When Miami International Airport invited companies to bid on a construction contract, firms had to estimate costs for about 420 hours of work from safety coordinators. That was an error. MIA now says it needs about 17,000 hours.
“They were egregiously wrong,” MIA director Emilio Gonzalez said Thursday of the estimates attached to the proposed $6 million-a-year contract currently held by Munilla Construction Management. “We made a mistake.”
Airport officials did flag the stunningly wrong estimates — one of several — before awarding the contract. It asked the Miami-Dade County Commission for the chance to scrap the process and start again. But during a committee meeting, commissioners unloaded on the mistakes and questioned how one of the county’s largest departments could make such a glaring error.
This is totally ridiculous.
Commissioner Dennis Moss
“This is totally ridiculous,” Commissioner Dennis Moss said. Rebeca Sosa, chairwoman of the Economic Development and Tourism committee, also expressed amazement. “I have to tell you,” she said, “I’ve never felt so uncomfortable with a procurement item like I feel with this.”
The contract is relatively minor at MIA, to manage “miscellaneous” small construction jobs at the county-owned airport. The committee voted to extend Munilla’s contract by one year, at a maximum additional cost of $6 million, while MIA sorts out the next steps for the flawed bidding effort.
At the center of the contretemps is a form asking proposers to list the hourly rates they would charge for a string of job descriptions, from general manager to clerical. Each classification had “estimated hours” provided by MIA.
Proposers used the hours to calculate how much they would charge MIA based on the estimated hours. Another portion of the bid document required proposers to estimate more general costs.
It was as if we were going out to buy construction of a skyscraper, but we told people we were building a townhouse.
Miami-Dade assistant county attorney Oren Rosenthal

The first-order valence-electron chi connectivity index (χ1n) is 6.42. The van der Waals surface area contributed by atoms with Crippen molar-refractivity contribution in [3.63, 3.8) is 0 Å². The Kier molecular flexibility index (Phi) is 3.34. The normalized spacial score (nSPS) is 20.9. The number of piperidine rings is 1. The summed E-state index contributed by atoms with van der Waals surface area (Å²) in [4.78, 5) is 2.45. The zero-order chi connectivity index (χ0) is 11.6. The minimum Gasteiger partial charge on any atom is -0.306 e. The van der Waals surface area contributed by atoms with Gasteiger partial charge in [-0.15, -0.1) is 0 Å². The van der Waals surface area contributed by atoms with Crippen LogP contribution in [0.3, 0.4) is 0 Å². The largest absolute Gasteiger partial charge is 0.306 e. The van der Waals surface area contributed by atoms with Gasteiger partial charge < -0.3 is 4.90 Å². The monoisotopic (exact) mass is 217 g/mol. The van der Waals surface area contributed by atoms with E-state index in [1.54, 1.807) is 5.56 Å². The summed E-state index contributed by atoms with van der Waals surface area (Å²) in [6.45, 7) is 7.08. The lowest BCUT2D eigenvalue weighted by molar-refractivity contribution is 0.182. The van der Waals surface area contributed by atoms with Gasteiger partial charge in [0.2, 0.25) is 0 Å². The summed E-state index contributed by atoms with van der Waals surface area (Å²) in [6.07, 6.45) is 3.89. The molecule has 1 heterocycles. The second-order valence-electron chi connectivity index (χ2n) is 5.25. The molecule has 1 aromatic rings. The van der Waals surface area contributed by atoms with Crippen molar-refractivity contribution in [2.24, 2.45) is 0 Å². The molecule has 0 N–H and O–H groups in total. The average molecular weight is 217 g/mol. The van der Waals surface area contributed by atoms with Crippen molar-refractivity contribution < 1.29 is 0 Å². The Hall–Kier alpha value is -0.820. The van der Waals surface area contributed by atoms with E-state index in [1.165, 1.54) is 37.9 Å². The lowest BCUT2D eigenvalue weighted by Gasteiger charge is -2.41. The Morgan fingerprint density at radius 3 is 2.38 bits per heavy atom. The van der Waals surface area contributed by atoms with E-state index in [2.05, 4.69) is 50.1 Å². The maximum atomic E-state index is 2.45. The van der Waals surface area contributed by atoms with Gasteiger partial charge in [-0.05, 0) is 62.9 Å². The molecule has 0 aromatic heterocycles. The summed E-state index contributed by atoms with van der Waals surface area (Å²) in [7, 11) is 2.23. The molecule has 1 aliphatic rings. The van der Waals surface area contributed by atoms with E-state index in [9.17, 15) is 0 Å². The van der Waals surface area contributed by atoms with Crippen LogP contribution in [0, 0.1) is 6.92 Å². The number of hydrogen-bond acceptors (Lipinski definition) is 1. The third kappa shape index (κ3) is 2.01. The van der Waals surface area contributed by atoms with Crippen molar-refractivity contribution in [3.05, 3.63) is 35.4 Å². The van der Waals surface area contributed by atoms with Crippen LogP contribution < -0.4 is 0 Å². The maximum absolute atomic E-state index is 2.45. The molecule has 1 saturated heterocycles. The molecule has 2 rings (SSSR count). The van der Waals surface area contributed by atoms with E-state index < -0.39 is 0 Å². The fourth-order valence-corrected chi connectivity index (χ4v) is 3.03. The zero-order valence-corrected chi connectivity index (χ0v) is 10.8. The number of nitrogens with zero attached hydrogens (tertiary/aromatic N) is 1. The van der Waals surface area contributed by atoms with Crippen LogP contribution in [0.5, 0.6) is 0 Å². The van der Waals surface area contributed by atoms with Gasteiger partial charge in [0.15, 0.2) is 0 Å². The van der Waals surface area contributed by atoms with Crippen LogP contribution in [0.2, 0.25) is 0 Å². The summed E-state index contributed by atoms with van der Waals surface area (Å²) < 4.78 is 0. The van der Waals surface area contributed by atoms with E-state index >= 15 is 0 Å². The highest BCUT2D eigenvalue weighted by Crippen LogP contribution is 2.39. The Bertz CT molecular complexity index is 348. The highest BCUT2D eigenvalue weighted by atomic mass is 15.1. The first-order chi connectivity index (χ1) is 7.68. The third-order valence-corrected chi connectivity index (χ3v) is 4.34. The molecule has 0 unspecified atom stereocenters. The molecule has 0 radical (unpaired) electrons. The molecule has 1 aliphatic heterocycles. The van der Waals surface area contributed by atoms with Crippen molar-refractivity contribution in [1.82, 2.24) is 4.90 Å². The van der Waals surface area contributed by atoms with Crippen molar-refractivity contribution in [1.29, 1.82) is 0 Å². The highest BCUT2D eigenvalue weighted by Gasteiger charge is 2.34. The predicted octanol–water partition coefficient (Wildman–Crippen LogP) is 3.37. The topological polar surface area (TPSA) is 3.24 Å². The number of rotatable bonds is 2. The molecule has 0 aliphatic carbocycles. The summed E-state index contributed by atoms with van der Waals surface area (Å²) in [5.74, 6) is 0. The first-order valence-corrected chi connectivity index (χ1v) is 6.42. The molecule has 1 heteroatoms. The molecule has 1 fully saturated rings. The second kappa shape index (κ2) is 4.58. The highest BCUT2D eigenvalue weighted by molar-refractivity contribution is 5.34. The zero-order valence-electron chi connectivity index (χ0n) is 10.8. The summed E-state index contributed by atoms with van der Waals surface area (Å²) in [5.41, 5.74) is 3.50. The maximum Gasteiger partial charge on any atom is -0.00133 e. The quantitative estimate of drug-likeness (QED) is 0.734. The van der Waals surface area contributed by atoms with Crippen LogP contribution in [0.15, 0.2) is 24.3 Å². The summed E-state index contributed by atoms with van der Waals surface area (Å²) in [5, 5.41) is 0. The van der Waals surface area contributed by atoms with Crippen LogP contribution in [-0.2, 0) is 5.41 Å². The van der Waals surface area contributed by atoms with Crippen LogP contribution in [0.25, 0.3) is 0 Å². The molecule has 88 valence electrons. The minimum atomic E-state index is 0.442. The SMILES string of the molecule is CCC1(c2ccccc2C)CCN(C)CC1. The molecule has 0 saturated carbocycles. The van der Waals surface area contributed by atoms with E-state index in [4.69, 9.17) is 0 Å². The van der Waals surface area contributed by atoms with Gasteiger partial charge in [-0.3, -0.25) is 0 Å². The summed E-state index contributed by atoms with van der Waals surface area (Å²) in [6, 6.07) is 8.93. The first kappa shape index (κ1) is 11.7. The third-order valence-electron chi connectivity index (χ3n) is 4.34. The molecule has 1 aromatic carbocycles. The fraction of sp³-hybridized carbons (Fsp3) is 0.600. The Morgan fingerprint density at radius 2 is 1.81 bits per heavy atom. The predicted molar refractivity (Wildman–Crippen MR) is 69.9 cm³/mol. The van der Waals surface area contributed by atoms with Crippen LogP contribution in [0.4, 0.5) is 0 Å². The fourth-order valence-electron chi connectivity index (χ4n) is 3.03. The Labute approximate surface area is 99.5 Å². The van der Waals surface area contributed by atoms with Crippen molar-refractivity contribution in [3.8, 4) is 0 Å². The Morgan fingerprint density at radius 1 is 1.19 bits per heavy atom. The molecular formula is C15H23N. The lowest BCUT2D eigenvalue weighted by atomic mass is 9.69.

Munilla provided the lowest bid and won MIA’s nod to keep its contract. Bid documents show Munilla offered significantly higher hourly rates than those of the rival bidders ($300 for a general manager, compared to $74 from the second-place finisher), while keeping its general costs far lower.
That scenario favored Munilla once MIA realized its mistake. With the new hours, Munilla’s total cost would have soared from $2.7 million to $22 million, compared to $11 million for second-place finisher NV2A, according to an MIA summary prepared for the committee meeting.
The rival firms saw their estimated costs spike, too, with the bulked-up hours. But they noted Munilla would be in the best position to recognize the opportunity offered from the low-balled hours, since it holds the construction contract up for renewal.
Munilla argued the airport’s hour estimates were labeled as examples, and that all the firms could have used the same fee structure. It argued Miami-Dade should continue the process and negotiate a final contract with Munilla, a top contributor in county races.
“The bottom line is everybody had the same information,” Munilla lobbyist and lawyer Miguel de Grandy told commissioners, noting the other firms did not file formal challenges of the contracting process. “Nobody protested.”
Gonzalez did not offer an explanation for how the hours were so off, but said the division chief responsible is facing discipline. The errors outlined at the committee meeting showed exponential misses.
Reading from a document, Moss said that while the bid documents estimated 1,000 hours of work from a project manager, MIA now thinks the contract will require 33,000 hours. David Murray, an assistant county attorney, said that the 420 hours for a safety coordinator should have been estimated at 16,640 hours. And the 520 hours listed for the clerical slot are now estimated at 24,960 hours by airport staff.
Oren Rosenthal, another assistant county attorney, said that while some minor misses on the hour estimates could be forgiven, the gaps in the construction bid were so severe that it ruined the process.
“It was as if we were going out to buy construction of a skyscraper,” Rosenthal said, “but we told people we were building a townhouse.”